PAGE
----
Primary Prevention of Cardiovascular Disease with a Mediterranean DietRamón Estruch, M.D., Ph.D., Emilio Ros, M.D., Ph.D., Jordi Salas-Salvadó, M.D., Ph.D., Maria-Isabel Covas, D.Pharm., Ph.D., Dolores Corella, D.Pharm., Ph.D., Fernando Arós, M.D., Ph.D., Enrique Gómez-Gracia, M.D., Ph.D., Valentina Ruiz-Gutiérrez, Ph.D., Miquel Fiol, M.D., Ph.D., José Lapetra, M.D., Ph.D., Rosa Maria Lamuela-Raventos, D.Pharm., Ph.D., Lluís Serra-Majem, M.D., Ph.D., Xavier Pintó, M.D., Ph.D., Josep Basora, M.D., Ph.D., Miguel Angel Muñoz, M.D., Ph.D., José V. Sorlí, M.D., Ph.D., José Alfredo Martínez, D.Pharm, M.D., Ph.D., and Miguel Angel Martínez-González, M.D., Ph.D. for the PREDIMED Study Investigators
February 25, 2013
Pour on the olive oil, preferably over fish and vegetables.
One of the longest and most scientific tests of a Mediterranean diet suggests this style of eating can cut the chance of suffering heart-related problems, especially strokes, in older people at high risk of them.
The study involved about 7,500 people in Spain. Half had diabetes and most had high blood pressure and cholesterol. They were told to follow a low-fat diet or a Mediterranean one with extra olive oil or nuts. That meant lots of fruit, fish, chicken, beans, tomato sauce, salads and wine.
After nearly five years, those who ate Mediterranean-style had a 30 percent lower risk of major cardiovascular problems compared to the low-fat group.
The traditional Mediterranean diet is characterized by a high intake of olive oil, fruit, nuts, vegetables, and cereals; a moderate intake of fish and poultry; a low intake of dairy products, red meat, processed meats, and sweets; and wine in moderation, consumed with meals. In observational cohort studies, and a secondary prevention trial (the Lyon Diet Heart Study), increasing adherence to the Mediterranean diet has been consistently beneficial with respect to cardiovascular risk.
Participant Selection and Randomization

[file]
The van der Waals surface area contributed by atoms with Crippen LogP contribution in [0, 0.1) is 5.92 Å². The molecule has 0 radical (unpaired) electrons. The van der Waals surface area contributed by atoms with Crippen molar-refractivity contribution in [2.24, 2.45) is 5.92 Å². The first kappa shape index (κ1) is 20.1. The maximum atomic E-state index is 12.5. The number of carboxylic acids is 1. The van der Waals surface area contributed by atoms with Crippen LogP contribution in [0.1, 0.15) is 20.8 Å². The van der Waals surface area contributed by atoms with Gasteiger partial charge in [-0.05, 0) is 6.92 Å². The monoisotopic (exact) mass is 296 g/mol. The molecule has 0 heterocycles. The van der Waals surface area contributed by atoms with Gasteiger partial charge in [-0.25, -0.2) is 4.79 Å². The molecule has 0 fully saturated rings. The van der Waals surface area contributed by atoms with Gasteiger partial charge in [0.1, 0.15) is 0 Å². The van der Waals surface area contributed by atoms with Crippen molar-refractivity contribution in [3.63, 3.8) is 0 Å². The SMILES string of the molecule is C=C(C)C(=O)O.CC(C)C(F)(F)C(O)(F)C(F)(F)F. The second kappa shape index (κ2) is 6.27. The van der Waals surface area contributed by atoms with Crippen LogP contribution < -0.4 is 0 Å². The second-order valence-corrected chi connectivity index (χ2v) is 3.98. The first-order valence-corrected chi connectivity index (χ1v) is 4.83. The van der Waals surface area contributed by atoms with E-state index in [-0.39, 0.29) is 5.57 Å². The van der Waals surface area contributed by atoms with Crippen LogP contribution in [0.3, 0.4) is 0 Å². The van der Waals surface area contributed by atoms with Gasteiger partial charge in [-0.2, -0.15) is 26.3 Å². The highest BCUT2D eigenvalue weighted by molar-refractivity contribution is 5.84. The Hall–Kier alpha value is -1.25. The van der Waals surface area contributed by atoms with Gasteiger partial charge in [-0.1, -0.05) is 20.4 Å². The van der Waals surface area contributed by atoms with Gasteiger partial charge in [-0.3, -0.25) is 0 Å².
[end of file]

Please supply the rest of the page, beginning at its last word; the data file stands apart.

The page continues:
Eligible participants were men (55 to 80 years of age) and women (60 to 80 years of age) with no cardiovascular disease at enrollment, who had either type 2 diabetes mellitus or at least three of the following major risk factors: smoking, hypertension, elevated low-density lipoprotein cholesterol levels, low high-density lipoprotein cholesterol levels, overweight or obesity, or a family history of premature coronary heart disease.
Beginning on October 1, 2003, participants were randomly assigned, in a 1:1:1 ratio, to one of three dietary intervention groups:
1. a Mediterranean diet supplemented with extra-virgin olive oil,
2. a Mediterranean diet supplemented with nuts,
3. or a control diet.
Baseline Characteristics of the Study Participants
Participants were followed for a median of 4.8 years (interquartile range, 2.8 to 5.8). After the initial assessment, 209 participants (2.8%) chose not to attend subsequent visits, and their follow-up was based on reviews of medical records.
As with many clinical trials, the observed rates of cardiovascular events were lower than anticipated, with reduced statistical power to separately assess components of the primary end point. However, favorable trends were seen for both stroke and myocardial infarction. We acknowledge that, even though participants in the control group received advice to reduce fat intake, changes in total fat were small and the largest differences at the end of the trial were in the distribution of fat subtypes.
The interventions were intended to improve the overall dietary pattern, but the major between-group differences involved the supplemental items. Thus, extra-virgin olive oil and nuts were probably responsible for most of the observed benefits of the Mediterranean diets. Differences were also observed for fish and legumes but not for other food groups.